of the ancient Britons. The place is associated with the name of Arthur, and it was in these western confines of England that the Britons made their last stand before the invading Saxons who at last exterminated them, or drove them off to Wales.
Before returning to Littlehampton I paid a hurried visit to that most lovely of English rivers, the Wye, called the "Rhine of England." Within the limited time at my command I could go only as far as the celebrated Tinturn Abbey, the most beautiful ruin in England, and celebrated by Wordsworth in his "Excursion." The scenery here, the wooded hills and rich green glades on both banks, and the beautiful stream between, defy description. On our return we drove as far as Chepston, mostly along the bends of this beautiful river and admirnig its beautiful valley. From Chepston we returned by tram.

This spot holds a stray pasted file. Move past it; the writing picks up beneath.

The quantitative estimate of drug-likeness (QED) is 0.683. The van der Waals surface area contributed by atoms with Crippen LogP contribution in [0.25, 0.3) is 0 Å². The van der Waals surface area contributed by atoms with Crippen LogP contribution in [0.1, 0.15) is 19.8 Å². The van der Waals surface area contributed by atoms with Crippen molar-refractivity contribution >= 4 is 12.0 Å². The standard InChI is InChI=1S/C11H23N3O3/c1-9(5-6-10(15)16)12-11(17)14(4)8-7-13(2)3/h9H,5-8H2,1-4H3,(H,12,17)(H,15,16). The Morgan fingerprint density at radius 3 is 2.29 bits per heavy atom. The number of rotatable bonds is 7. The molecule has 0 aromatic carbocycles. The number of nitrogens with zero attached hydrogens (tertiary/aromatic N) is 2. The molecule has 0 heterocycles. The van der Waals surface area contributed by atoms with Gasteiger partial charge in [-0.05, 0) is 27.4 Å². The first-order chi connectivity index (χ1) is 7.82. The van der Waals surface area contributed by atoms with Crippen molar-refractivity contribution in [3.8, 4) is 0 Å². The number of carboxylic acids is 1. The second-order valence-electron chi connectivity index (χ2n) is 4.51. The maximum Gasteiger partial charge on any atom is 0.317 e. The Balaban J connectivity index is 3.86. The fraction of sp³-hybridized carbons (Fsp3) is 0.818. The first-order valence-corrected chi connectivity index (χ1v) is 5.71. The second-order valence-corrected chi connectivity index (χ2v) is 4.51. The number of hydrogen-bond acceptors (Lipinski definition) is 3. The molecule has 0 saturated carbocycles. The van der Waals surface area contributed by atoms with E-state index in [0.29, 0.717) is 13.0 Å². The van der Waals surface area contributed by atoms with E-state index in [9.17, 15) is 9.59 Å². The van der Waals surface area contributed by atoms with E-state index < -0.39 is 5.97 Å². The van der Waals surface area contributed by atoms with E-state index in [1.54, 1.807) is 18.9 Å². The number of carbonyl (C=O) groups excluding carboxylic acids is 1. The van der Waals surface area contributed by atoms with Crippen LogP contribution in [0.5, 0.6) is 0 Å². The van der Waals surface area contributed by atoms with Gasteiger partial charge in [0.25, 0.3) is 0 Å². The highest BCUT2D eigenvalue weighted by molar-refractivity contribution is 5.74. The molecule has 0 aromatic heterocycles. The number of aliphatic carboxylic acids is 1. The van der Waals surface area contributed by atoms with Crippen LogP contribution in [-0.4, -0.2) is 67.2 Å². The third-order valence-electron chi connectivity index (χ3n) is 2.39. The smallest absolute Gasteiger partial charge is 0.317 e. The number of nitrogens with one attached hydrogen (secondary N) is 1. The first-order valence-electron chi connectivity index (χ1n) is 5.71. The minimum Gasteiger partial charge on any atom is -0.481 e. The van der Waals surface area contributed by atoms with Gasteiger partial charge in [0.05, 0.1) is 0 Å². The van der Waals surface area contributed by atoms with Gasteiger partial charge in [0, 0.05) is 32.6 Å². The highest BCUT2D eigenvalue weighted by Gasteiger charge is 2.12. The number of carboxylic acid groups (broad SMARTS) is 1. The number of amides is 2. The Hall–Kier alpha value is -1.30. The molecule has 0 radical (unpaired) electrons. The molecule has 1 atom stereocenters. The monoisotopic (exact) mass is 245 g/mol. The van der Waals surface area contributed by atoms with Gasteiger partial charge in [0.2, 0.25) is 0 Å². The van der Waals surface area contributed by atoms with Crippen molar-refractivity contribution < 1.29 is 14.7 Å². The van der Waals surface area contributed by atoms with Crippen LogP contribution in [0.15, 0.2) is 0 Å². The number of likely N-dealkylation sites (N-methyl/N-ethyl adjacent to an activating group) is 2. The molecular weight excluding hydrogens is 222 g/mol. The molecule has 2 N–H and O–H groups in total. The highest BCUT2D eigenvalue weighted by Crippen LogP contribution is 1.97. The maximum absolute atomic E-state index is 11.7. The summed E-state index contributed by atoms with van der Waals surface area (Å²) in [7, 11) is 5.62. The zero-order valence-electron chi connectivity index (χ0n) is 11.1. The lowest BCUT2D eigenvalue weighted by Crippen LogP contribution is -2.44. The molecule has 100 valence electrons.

On my way back to Littlehampton I visited the famous Cathedral of Salisbury. From Littlehampton I went with my family to spend a fortnight in Paris,—an account of which will be found in another Chapter.
After our visit to Paris it was my intention to make a somewhat long tour into Germany, Austria and Italy. It was impossible for my wife with all the children, one of them only four years, to accompany me in this hurried tour, so that I wished to To London again.leave them in London before starting on my journey. A gentleman whose acquaintance I had made before leaving London expressed himself willing to take my family into his house. He was